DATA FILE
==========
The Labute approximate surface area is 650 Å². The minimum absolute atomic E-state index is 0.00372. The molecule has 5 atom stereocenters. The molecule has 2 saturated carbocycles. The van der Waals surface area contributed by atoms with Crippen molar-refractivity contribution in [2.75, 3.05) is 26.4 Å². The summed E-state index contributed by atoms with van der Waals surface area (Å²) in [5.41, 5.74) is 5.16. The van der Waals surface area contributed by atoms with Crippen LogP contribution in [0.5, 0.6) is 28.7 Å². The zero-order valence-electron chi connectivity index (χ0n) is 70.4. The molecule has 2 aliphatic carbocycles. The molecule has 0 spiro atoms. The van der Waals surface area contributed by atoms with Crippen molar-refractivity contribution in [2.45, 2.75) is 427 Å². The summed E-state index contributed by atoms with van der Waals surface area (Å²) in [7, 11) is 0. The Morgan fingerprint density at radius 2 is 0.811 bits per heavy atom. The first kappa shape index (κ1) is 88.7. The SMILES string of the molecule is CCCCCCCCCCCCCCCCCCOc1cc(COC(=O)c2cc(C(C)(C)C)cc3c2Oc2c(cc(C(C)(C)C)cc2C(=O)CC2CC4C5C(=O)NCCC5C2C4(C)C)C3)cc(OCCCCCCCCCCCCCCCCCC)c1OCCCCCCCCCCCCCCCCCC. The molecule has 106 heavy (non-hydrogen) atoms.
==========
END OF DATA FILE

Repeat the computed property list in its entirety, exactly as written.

The Labute approximate surface area is 650 Å². The minimum absolute atomic E-state index is 0.00372. The molecule has 5 atom stereocenters. The molecule has 2 saturated carbocycles. The van der Waals surface area contributed by atoms with Crippen molar-refractivity contribution in [2.75, 3.05) is 26.4 Å². The summed E-state index contributed by atoms with van der Waals surface area (Å²) in [5.41, 5.74) is 5.16. The van der Waals surface area contributed by atoms with Crippen LogP contribution in [0.5, 0.6) is 28.7 Å². The zero-order valence-electron chi connectivity index (χ0n) is 70.4. The molecule has 2 aliphatic carbocycles. The molecule has 0 spiro atoms. The van der Waals surface area contributed by atoms with Crippen molar-refractivity contribution in [2.45, 2.75) is 427 Å². The summed E-state index contributed by atoms with van der Waals surface area (Å²) in [7, 11) is 0. The Morgan fingerprint density at radius 2 is 0.811 bits per heavy atom. The first kappa shape index (κ1) is 88.7. The SMILES string of the molecule is CCCCCCCCCCCCCCCCCCOc1cc(COC(=O)c2cc(C(C)(C)C)cc3c2Oc2c(cc(C(C)(C)C)cc2C(=O)CC2CC4C5C(=O)NCCC5C2C4(C)C)C3)cc(OCCCCCCCCCCCCCCCCCC)c1OCCCCCCCCCCCCCCCCCC. The molecule has 106 heavy (non-hydrogen) atoms.